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.NET Tools News Releases ReSharper Platform

AI Assistant Comes to ReSharper

We’ve reached a huge milestone! ReSharper 2023.2 will be the first version of the product to contain AI-powered development assistance. This EAP build introduces an early implementation of the ReSharper AI assistant – an AI-driven chat specifically designed to answer programming questions and help you with troubleshooting, refactoring, documenting and other development workflows.  

Accessing the AI Assistant

There are several ways you can call on the help of the AI Assistant inside ReSharper:

  1. By going to the main menu: ReSharper | AI Assistant.
  2. By using the context menu inside the Editor window.
  3. By pressing Alt + Enter and searching for AI Assistant.

The first time you launch the AI Assistant, you will be prompted to log in to the JetBrains AI service with your JetBrains account. Please note that the JetBrains AI service may not be available for everyone immediately. At first, we will limit the number of users who are able to log in, and when this limit is reached, any additional users who attempt to log in will be added to a waiting list. We will gradually invite more people to try the product in the coming weeks.

Access to the AI service is currently restricted to the territories where the OpenAI service is available. You can check the full list of territories here.

The AI service is free to use during the EAP cycle. We’ll be providing the licensing and pricing model at a later date.

Interacting with the chat

Once logged in, you can start asking the AI your programming questions. We’ve prepared some sample prompts for you to get a feel for how the chat works.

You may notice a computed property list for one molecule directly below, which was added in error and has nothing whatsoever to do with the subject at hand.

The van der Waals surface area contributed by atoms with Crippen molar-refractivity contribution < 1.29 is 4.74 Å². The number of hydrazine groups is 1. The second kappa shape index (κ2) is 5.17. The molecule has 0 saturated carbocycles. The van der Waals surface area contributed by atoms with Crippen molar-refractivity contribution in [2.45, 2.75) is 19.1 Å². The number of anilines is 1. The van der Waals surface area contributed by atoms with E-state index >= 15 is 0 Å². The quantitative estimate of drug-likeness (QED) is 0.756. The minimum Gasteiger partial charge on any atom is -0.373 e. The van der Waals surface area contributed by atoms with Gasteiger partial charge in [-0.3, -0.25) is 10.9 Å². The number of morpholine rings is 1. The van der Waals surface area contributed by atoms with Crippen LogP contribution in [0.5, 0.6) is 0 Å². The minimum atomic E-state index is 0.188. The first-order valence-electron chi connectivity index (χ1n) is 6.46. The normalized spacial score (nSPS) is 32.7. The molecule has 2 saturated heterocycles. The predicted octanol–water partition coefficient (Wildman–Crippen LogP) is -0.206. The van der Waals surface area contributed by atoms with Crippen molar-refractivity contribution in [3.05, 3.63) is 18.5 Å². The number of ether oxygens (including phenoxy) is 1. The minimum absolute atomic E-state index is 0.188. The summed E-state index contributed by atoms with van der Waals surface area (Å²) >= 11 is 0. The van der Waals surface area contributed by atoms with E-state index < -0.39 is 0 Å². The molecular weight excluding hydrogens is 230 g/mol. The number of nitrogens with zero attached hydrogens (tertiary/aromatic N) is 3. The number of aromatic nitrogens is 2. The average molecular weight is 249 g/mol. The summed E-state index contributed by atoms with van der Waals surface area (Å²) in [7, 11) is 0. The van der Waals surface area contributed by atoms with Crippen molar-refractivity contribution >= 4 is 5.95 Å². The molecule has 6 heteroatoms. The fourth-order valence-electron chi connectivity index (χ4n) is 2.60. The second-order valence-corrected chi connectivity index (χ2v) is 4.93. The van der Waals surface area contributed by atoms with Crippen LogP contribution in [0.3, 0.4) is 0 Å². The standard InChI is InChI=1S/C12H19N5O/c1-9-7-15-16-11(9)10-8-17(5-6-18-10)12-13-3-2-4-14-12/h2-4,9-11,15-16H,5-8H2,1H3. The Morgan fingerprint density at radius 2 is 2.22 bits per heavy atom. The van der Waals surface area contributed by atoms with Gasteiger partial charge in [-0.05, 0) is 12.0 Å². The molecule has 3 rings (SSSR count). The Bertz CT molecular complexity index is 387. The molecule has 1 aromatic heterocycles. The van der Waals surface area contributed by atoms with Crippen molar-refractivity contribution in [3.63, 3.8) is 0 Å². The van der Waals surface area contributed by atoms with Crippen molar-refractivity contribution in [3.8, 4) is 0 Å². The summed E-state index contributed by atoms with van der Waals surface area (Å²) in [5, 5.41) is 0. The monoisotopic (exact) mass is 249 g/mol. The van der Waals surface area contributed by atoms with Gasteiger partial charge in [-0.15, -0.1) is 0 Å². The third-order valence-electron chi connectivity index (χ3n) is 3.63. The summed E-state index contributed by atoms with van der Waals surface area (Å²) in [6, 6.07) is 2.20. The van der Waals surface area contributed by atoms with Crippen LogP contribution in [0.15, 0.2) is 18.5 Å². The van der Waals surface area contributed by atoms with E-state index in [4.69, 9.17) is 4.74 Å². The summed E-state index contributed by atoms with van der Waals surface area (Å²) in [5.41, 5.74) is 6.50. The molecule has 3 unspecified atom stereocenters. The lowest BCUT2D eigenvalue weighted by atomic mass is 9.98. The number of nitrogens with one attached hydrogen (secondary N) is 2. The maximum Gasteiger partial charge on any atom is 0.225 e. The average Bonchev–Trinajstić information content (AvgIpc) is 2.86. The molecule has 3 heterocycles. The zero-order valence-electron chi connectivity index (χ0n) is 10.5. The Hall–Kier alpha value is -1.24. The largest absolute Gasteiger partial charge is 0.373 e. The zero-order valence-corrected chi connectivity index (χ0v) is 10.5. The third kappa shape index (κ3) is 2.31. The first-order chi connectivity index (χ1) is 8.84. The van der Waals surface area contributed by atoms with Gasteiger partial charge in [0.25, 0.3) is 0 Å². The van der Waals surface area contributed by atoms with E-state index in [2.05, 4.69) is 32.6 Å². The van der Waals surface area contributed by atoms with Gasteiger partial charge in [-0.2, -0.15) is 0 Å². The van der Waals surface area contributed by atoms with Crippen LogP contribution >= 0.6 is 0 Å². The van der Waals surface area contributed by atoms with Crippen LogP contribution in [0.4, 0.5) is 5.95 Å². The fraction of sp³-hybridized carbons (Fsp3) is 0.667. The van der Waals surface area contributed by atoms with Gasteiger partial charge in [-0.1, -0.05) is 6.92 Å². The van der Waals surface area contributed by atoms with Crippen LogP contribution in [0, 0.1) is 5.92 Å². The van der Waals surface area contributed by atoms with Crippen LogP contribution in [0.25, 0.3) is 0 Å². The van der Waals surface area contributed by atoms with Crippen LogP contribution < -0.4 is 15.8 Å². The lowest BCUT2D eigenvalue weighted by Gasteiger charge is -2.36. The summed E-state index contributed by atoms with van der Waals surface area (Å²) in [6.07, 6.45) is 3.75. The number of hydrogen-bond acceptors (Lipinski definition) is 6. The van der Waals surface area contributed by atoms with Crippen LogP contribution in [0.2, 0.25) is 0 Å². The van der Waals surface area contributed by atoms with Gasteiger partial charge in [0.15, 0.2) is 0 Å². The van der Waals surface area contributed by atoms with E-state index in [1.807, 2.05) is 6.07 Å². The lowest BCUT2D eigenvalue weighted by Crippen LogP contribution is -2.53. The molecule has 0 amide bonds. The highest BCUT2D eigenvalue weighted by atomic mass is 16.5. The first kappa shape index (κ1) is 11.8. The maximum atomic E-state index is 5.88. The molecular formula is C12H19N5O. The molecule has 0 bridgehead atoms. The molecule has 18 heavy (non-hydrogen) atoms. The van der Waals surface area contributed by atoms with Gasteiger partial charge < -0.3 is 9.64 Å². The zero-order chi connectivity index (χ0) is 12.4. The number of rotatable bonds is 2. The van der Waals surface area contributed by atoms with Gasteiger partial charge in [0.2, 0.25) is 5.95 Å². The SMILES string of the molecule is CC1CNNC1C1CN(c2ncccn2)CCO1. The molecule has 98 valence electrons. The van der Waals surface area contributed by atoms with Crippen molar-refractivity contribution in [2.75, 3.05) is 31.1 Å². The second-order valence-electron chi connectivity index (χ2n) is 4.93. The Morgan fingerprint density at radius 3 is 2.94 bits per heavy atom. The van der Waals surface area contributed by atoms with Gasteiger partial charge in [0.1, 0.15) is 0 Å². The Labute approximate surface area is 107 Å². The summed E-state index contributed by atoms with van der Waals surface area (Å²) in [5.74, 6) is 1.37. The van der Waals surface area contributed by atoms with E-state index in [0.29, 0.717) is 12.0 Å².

ReSharper’s AI Assistant takes into consideration the language and technologies used in your project. This context-awareness tailors its responses right out of the gate, saving you time and effort.

When the AI shares code with you, the code snippets are properly formatted.

The snippets are easy to manage – you can either copy and paste them to the editor yourself or let the chat insert the provided snippet where your caret is currently placed.

Feel free to include parts of the source code in your queries. ReSharper will detect the code you pasted into the chat and will properly format it, while the AI model will help you refactor, explain, or document it.

Using the AI features requires us to send your requests and source code to the LLM provider. For more information on our data collection policies, please refer to the AI Assistant in JetBrains IDEs blog post.


Here are some tips for organizing your chats with the AI Assistant inside ReSharper.


If you feel like your original question to the AI might benefit from more precise wording or additional information, you can edit it instead of retyping the entire question. Click on the “…” symbol next to the message to edit the initial prompt. This will automatically start a new chat session with the AI Assistant, while the original message history will be preserved unchanged in the archive in case you need to refer to it later.

Managing chats

You can easily create, duplicate, delete, and rename chat sessions with the Assistant using the sidebar where all of your chats are stored. If you don’t use a custom name for the chat, one will be generated automatically.